San Francisco Bay Guardian

S.F., crucible for democracy
By Krist Novoselic
August 13, 2003

I FIRST BECAME interested in electoral reform with my work on music issues in Washington state. One of the goals of that work was to mobilize a constituency. And through all of my efforts I've found that the problem with people not participating in our democracy comes down to one thing: our electoral system discourages people.

Remember the last presidential election, when some people told voters not to throw away their votes on Ralph Nader and to vote for Al Gore? I believe this kind of rationale is nothing less than admitting that the voting booth is a garbage can. And who is to presume whose votes belong to whom?

The fact is that too many people don't have representation. Are you a Republican in a Democrat district? Are you a Democrat in a Republican district? Let's not forget Independent, Green, Libertarian, or other political stripes shut out by design.

I started to research political reforms and came across the Center for Voting and Democracy. With that group's valuable information, I recognized the potential of preference voting and full representation.

I come from a music background. This has helped me see the huge potential for a meaningful electoral reform in our nation. Popular music goes through trends that operate in a cycle. Once music becomes predictable and a formula to sustain the establishment, people become cynical, stop buying music, and tune out. This sad state of affairs opens the gates for the new wave of bands. The new sounds draw people back in, thus restoring vitality.

We can make this same analogy in regards to our democracy. Elections have become so predictable that the majority of people don't even bother to vote (only 38 percent did in the 2002 midterms).

The political establishment knows how to game the formula or our exclusive elections to sustain themselves. As a consequence, people become cynical, stop voting, and tune out.

We can blame ourselves for not recognizing the signs of our broken democracy, or we can work to fix it. We can sit back and watch our democracy linger, stuck in its current state of stagnation, or we can rise up to the challenge of building a true democracy - an inclusive democracy.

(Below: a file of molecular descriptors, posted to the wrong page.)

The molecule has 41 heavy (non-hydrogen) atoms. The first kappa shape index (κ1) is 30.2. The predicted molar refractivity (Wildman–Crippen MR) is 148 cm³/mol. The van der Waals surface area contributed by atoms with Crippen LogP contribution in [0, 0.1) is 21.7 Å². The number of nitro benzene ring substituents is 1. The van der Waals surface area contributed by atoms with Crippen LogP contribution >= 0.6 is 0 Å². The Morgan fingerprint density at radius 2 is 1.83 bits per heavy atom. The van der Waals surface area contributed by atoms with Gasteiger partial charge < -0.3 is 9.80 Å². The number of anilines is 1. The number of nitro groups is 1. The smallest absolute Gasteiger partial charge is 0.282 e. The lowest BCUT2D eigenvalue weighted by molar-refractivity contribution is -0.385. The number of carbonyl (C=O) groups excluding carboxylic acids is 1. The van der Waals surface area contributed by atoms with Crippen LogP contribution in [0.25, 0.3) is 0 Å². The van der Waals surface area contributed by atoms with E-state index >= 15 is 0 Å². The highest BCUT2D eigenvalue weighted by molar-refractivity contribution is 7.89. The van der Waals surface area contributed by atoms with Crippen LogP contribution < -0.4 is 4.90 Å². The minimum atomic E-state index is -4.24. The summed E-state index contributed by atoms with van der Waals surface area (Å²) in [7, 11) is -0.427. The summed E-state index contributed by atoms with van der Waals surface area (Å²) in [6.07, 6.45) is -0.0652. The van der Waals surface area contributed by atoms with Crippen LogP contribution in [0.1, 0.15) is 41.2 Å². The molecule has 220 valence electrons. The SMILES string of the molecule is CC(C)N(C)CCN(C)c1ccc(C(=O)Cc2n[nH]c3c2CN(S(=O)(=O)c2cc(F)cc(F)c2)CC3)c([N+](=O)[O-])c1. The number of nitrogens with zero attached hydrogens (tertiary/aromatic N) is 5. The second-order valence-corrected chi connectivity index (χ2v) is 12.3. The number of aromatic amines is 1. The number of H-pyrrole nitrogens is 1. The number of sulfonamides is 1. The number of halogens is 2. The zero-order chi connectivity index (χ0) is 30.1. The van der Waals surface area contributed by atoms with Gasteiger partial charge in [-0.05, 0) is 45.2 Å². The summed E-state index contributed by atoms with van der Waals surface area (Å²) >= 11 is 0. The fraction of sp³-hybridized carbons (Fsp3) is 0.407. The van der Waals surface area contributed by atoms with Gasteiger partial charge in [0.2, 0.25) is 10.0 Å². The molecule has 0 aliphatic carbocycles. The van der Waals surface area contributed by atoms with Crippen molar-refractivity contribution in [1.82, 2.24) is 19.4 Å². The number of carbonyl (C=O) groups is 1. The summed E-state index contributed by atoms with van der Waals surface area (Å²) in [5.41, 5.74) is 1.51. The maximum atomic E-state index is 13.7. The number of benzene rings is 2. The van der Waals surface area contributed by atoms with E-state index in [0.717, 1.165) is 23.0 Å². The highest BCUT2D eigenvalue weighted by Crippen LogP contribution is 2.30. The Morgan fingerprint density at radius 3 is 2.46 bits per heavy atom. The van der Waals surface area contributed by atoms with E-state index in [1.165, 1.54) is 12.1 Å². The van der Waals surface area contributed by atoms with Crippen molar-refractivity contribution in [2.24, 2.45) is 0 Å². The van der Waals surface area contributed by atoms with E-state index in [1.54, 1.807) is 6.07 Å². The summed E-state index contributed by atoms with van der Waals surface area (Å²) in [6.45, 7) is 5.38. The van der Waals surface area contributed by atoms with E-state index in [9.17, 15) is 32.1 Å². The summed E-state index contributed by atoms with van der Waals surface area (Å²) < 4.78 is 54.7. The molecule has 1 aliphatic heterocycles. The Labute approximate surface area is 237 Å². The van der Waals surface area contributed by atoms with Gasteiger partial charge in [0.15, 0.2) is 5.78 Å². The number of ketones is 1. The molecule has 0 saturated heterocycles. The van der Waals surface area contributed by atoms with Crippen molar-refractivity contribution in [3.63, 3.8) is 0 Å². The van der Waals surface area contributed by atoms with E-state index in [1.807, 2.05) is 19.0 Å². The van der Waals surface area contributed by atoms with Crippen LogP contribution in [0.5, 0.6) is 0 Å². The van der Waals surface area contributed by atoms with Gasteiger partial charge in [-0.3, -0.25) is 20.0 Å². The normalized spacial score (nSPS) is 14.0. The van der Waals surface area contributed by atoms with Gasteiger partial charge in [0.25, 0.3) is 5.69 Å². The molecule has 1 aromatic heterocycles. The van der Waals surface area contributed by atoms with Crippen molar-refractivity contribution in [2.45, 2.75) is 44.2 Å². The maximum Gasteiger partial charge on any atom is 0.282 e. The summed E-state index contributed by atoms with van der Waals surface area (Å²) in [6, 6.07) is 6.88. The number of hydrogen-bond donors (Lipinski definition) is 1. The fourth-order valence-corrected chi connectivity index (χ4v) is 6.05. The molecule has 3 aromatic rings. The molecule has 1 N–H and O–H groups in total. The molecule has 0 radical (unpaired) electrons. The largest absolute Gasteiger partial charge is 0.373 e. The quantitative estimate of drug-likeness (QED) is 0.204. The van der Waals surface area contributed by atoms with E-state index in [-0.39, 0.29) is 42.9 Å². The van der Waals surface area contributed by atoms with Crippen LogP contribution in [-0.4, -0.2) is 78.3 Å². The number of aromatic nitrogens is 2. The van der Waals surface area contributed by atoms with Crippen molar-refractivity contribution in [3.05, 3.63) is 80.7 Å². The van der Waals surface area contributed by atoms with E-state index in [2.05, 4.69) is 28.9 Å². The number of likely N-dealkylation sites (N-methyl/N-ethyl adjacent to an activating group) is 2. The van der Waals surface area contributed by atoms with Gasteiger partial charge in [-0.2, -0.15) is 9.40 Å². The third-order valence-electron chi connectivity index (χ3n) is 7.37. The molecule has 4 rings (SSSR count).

The time has come, I believe, for the new wave in American politics. The time has come for an inclusive democracy. The only way we're going to do this is through meaningful electoral reforms like instant-runoff (or ranked-choice) voting and full representation.

Our current political culture is stagnant, and the proof is in the turnout numbers. IRV is smart, proven, and holds the promise of inclusion. What is the value of a democracy without inclusion? IRV's promise of inclusion will restore vitality to our sagging democracy.

That's why we need to make IRV happen in San Francisco. S.F. is the beachhead for meaningful electoral reform in the United States. I know that the establishment is watching this city. And we know they want to see IRV fail. This is too important to let slip away. S.F. has come too far. You've got the weight of the majority of this great city's voters. Remember, majority rule, like inclusion, is the foundation of the very idea of democracy.

Krist Novoselic is the former bass player for Nirvana and a Washington state political activist. This op-ed is adapted from remarks he made to a Center for Voting and Democracy fundraiser July 31 .